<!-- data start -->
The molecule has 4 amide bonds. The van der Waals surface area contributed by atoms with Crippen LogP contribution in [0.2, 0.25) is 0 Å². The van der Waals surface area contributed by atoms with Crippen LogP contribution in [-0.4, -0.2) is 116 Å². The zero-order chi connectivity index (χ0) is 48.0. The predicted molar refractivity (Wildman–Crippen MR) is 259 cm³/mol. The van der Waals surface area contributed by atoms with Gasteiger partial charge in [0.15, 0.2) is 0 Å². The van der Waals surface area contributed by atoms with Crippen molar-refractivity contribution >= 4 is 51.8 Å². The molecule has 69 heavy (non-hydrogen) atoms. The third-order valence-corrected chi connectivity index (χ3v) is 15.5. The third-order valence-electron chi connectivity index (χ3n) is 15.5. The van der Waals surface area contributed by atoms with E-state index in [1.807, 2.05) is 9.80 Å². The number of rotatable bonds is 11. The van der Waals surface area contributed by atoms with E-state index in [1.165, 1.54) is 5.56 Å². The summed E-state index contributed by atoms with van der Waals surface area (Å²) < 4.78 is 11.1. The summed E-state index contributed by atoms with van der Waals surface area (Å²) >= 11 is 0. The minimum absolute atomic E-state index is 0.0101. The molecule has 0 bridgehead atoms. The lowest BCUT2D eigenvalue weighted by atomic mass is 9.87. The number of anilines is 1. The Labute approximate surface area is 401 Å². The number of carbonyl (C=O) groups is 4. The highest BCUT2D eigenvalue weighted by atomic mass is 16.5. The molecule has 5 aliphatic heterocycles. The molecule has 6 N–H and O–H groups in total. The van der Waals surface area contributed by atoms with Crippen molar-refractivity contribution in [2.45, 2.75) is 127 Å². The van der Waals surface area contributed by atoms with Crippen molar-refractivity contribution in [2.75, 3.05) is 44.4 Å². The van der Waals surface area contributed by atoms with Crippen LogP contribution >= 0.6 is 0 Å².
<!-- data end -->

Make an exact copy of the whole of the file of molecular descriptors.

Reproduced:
The molecule has 4 amide bonds. The van der Waals surface area contributed by atoms with Crippen LogP contribution in [0.2, 0.25) is 0 Å². The van der Waals surface area contributed by atoms with Crippen LogP contribution in [-0.4, -0.2) is 116 Å². The zero-order chi connectivity index (χ0) is 48.0. The predicted molar refractivity (Wildman–Crippen MR) is 259 cm³/mol. The van der Waals surface area contributed by atoms with Gasteiger partial charge in [0.15, 0.2) is 0 Å². The van der Waals surface area contributed by atoms with Crippen molar-refractivity contribution >= 4 is 51.8 Å². The molecule has 69 heavy (non-hydrogen) atoms. The third-order valence-corrected chi connectivity index (χ3v) is 15.5. The third-order valence-electron chi connectivity index (χ3n) is 15.5. The van der Waals surface area contributed by atoms with E-state index in [1.807, 2.05) is 9.80 Å². The number of rotatable bonds is 11. The van der Waals surface area contributed by atoms with E-state index in [1.165, 1.54) is 5.56 Å². The summed E-state index contributed by atoms with van der Waals surface area (Å²) < 4.78 is 11.1. The summed E-state index contributed by atoms with van der Waals surface area (Å²) >= 11 is 0. The minimum absolute atomic E-state index is 0.0101. The molecule has 0 bridgehead atoms. The lowest BCUT2D eigenvalue weighted by atomic mass is 9.87. The number of anilines is 1. The Labute approximate surface area is 401 Å². The number of carbonyl (C=O) groups is 4. The highest BCUT2D eigenvalue weighted by atomic mass is 16.5. The molecule has 5 aliphatic heterocycles. The molecule has 6 N–H and O–H groups in total. The van der Waals surface area contributed by atoms with Crippen molar-refractivity contribution in [2.45, 2.75) is 127 Å². The van der Waals surface area contributed by atoms with Crippen molar-refractivity contribution in [2.75, 3.05) is 44.4 Å². The van der Waals surface area contributed by atoms with Crippen LogP contribution >= 0.6 is 0 Å².